The potential of LiDAR data for visualization from archaeological research to science communication is gargantuan and currently barely used. The readily delivered high-resolution DEMs are intuitively understandable by a lay audience when improved through simple visualization techniques. This would, for example, make it possible to engage citizen scientists in archaeological surveys. Local residents interested in history and archaeology can be incorporated into the efforts to protect cultural heritage through discovering and mapping, as well as reporting newly found archaeological sites. Such an approach would need to be conducted in conjunction with cantonal cultural heritage management agencies but has the potential to alleviate some of the resource constraints while simultaneously engaging the public in a positive manner and leaving room for science communication. Earth observation, in combination with citizen science, has been found to be promising [65,66], and first pilot studies in archaeology have been conducted elsewhere [67,68].
As a free and high-quality resource, LiDAR data currently remain underexploited in Swiss archaeology. Despite widespread use and groundbreaking case studies elsewhere, these types of data have yet to reach their full potential in Switzerland, both with regard to academic as well as practical applications. While some preliminary attempts have been made, it is hoped that this article will help broaden the utilization and increase the incorporation of LiDAR data and their derivatives into archaeological theory and practice in the country.


This research received no external funding.

Data Availability Statement

All relevant data are contained within the manuscript.


The author would like to thank M. Brunner for suggestions for the site selection.

Conflicts of Interest

The author declares no conflict of interest.


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Figure 1. Areas of Switzerland covered in forests based on a vegetation height model from 2019 by Ginzler and Hobi [33]. Adapted with permission from [33], 2015, Ginzler and Hobi.
Figure 1. Areas of Switzerland covered in forests based on a vegetation height model from 2019 by Ginzler and Hobi [33]. Adapted with permission from [33], 2015, Ginzler and Hobi.
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Figure 2. The inventory of archaeological sites of the Canton of Bern combined with forest ground cover shapefiles from the swissTLM3D data collection. A bias toward site locations in non-forested areas is apparent in this area.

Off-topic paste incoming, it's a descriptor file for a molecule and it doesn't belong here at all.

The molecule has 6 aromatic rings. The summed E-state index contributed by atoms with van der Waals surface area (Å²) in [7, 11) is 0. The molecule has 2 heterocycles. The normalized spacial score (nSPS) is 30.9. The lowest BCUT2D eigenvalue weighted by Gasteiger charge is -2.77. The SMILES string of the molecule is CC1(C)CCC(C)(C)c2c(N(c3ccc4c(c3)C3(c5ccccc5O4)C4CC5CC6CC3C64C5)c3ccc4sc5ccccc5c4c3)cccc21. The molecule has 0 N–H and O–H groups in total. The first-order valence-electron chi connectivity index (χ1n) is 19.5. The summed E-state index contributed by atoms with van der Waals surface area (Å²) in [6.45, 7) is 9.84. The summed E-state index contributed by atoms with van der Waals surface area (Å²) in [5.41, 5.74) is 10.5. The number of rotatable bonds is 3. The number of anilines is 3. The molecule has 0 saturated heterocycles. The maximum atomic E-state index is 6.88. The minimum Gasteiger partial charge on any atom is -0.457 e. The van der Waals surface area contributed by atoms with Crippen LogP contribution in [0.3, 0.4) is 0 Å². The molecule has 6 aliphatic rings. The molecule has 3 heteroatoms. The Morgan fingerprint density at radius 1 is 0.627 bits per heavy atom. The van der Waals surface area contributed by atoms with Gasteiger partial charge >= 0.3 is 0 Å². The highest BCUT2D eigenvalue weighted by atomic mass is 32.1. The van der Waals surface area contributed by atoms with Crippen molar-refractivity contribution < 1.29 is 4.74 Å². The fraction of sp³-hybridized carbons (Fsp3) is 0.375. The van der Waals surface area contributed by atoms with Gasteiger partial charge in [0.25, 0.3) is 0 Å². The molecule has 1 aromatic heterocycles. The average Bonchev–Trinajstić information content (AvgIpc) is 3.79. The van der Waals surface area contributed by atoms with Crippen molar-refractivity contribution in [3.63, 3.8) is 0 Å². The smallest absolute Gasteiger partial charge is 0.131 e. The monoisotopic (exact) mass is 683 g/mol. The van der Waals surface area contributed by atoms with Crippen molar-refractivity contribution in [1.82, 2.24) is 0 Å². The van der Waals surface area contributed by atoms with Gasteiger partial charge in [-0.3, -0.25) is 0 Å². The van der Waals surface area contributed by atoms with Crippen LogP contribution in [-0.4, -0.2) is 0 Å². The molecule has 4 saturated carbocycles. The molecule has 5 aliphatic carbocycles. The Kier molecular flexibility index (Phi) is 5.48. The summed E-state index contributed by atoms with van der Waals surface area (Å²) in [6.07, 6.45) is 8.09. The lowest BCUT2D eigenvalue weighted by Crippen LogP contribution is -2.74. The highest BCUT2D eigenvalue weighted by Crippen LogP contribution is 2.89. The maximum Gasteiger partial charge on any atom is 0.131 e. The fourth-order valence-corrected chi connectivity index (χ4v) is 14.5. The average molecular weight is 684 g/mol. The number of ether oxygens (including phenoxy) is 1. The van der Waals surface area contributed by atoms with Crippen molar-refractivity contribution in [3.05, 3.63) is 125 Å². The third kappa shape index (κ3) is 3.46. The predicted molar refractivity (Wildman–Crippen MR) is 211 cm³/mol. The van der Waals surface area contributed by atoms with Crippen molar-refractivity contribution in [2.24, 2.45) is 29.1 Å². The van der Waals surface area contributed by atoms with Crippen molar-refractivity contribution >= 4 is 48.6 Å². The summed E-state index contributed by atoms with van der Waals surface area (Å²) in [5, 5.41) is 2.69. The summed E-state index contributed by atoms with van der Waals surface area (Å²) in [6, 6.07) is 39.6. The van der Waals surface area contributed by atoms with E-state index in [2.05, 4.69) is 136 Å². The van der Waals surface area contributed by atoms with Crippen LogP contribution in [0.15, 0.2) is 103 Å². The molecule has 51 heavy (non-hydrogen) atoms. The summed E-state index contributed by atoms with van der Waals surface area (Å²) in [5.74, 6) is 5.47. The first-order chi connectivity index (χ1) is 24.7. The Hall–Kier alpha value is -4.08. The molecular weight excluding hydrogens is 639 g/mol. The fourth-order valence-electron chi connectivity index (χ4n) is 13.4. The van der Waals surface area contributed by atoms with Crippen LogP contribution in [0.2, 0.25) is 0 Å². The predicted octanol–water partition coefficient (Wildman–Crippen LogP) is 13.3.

Figure 2. The inventory of archaeological sites of the Canton of Bern combined with forest ground cover shapefiles from the swissTLM3D data collection. A bias toward site locations in non-forested areas is apparent in this area.
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Figure 3. The different LiDAR-derived open access datasets provided by swisstopo side by side covering the Roman amphitheater in Vindonissa/Windisch (Canton Aargau): (A) swissSURFACE3D Point Cloud; (B) hillshade of LiDAR-derived swissSURFACE3D Raster; (C) hillshade of LiDAR-derived swissALTI3D (©swisstopo).
Figure 3. The different LiDAR-derived open access datasets provided by swisstopo side by side covering the Roman amphitheater in Vindonissa/Windisch (Canton Aargau): (A) swissSURFACE3D Point Cloud; (B) hillshade of LiDAR-derived swissSURFACE3D Raster; (C) hillshade of LiDAR-derived swissALTI3D (©swisstopo).
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Figure 4. Limited visibility even of large monuments is a defining hurdle for woodland surveys. This burial mound is not easily recognized until a survey participant essentially stands on top of it recognizing its shape. Contextualizing LiDAR data make the recognition much easier (©swisstopo).
Figure 4. Limited visibility even of large monuments is a defining hurdle for woodland surveys. This burial mound is not easily recognized until a survey participant essentially stands on top of it recognizing its shape. Contextualizing LiDAR data make the recognition much easier (©swisstopo).
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Figure 5. An overlay in multiply mode of the 1983 map of Châtillon-sur-Glâne [51] on the ambient occlusion map derived from the LiDAR-based swissSURFACE3D Raster (©swisstopo). This map is turned 4° west to accommodate for the slight deviation of the north arrow on the 1983 map.
Figure 5. An overlay in multiply mode of the 1983 map of Châtillon-sur-Glâne [51] on the ambient occlusion map derived from the LiDAR-based swissSURFACE3D Raster (©swisstopo). This map is turned 4° west to accommodate for the slight deviation of the north arrow on the 1983 map.
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Figure 6. (A) The double-mound structure in a LiDAR-derived DEM (©swisstopo); (B) mound structures are currently not in the publicly accessible inventory of sites of the Canton of Bern; (C) the eastern mound has been heavily impacted by forest operations.
Figure 6. (A) The double-mound structure in a LiDAR-derived DEM (©swisstopo); (B) mound structures are currently not in the publicly accessible inventory of sites of the Canton of Bern; (C) the eastern mound has been heavily impacted by forest operations.
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Figure 7. Top: Copper engraving of the Castle Laufen by D. Herrliberger, 1750. Bottom: Example of a visualization of the swissSURFACE3D Point Cloud dataset (©swisstopo) in the open source software Cloud Compare.
Figure 7. Top: Copper engraving of the Castle Laufen by D. Herrliberger, 1750. Bottom: Example of a visualization of the swissSURFACE3D Point Cloud dataset (©swisstopo) in the open source software Cloud Compare.
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Table 1. ASPRS classes and therein included types of objects for the swissSURFACE3D product [36].
Table 1. ASPRS classes and therein included types of objects for the swissSURFACE3D product [36].
ClassType of ObjectASPRS Nomenclature
1temporary or unclassified objectsunclassified
3vegetation including low, medium, and highlow vegetation
17bridges, overpasses, and viaductsbridge deck
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Caspari, G. The Potential of New LiDAR Datasets for Archaeology in Switzerland. Remote Sens. 2023, 15, 1569.

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Caspari G. The Potential of New LiDAR Datasets for Archaeology in Switzerland. Remote Sensing. 2023; 15(6):1569.

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Caspari, Gino. 2023. "The Potential of New LiDAR Datasets for Archaeology in Switzerland" Remote Sensing 15, no. 6: 1569.